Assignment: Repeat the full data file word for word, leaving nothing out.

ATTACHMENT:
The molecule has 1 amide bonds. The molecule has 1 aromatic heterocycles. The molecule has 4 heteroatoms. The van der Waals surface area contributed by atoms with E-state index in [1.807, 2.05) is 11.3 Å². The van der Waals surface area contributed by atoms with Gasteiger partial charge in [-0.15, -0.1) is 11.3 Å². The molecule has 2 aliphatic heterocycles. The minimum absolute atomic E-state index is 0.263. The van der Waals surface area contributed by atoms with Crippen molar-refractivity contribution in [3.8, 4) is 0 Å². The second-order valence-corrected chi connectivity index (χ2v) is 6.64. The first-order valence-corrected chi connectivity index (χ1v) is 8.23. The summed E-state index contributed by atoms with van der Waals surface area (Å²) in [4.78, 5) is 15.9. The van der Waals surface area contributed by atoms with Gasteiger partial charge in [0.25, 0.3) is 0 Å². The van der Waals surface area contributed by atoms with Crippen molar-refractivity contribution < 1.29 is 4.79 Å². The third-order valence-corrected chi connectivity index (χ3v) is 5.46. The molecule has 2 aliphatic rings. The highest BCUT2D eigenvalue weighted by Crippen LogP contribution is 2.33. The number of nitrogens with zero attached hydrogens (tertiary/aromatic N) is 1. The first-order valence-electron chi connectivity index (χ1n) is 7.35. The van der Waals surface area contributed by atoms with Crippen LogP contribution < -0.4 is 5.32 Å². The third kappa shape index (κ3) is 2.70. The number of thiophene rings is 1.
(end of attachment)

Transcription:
The molecule has 1 amide bonds. The molecule has 1 aromatic heterocycles. The molecule has 4 heteroatoms. The van der Waals surface area contributed by atoms with E-state index in [1.807, 2.05) is 11.3 Å². The van der Waals surface area contributed by atoms with Gasteiger partial charge in [-0.15, -0.1) is 11.3 Å². The molecule has 2 aliphatic heterocycles. The minimum absolute atomic E-state index is 0.263. The van der Waals surface area contributed by atoms with Crippen molar-refractivity contribution in [3.8, 4) is 0 Å². The second-order valence-corrected chi connectivity index (χ2v) is 6.64. The first-order valence-corrected chi connectivity index (χ1v) is 8.23. The summed E-state index contributed by atoms with van der Waals surface area (Å²) in [4.78, 5) is 15.9. The van der Waals surface area contributed by atoms with Gasteiger partial charge in [0.25, 0.3) is 0 Å². The van der Waals surface area contributed by atoms with Crippen molar-refractivity contribution < 1.29 is 4.79 Å². The third-order valence-corrected chi connectivity index (χ3v) is 5.46. The molecule has 2 aliphatic rings. The highest BCUT2D eigenvalue weighted by Crippen LogP contribution is 2.33. The number of nitrogens with zero attached hydrogens (tertiary/aromatic N) is 1. The first-order valence-electron chi connectivity index (χ1n) is 7.35. The van der Waals surface area contributed by atoms with Crippen LogP contribution < -0.4 is 5.32 Å². The third kappa shape index (κ3) is 2.70. The number of thiophene rings is 1.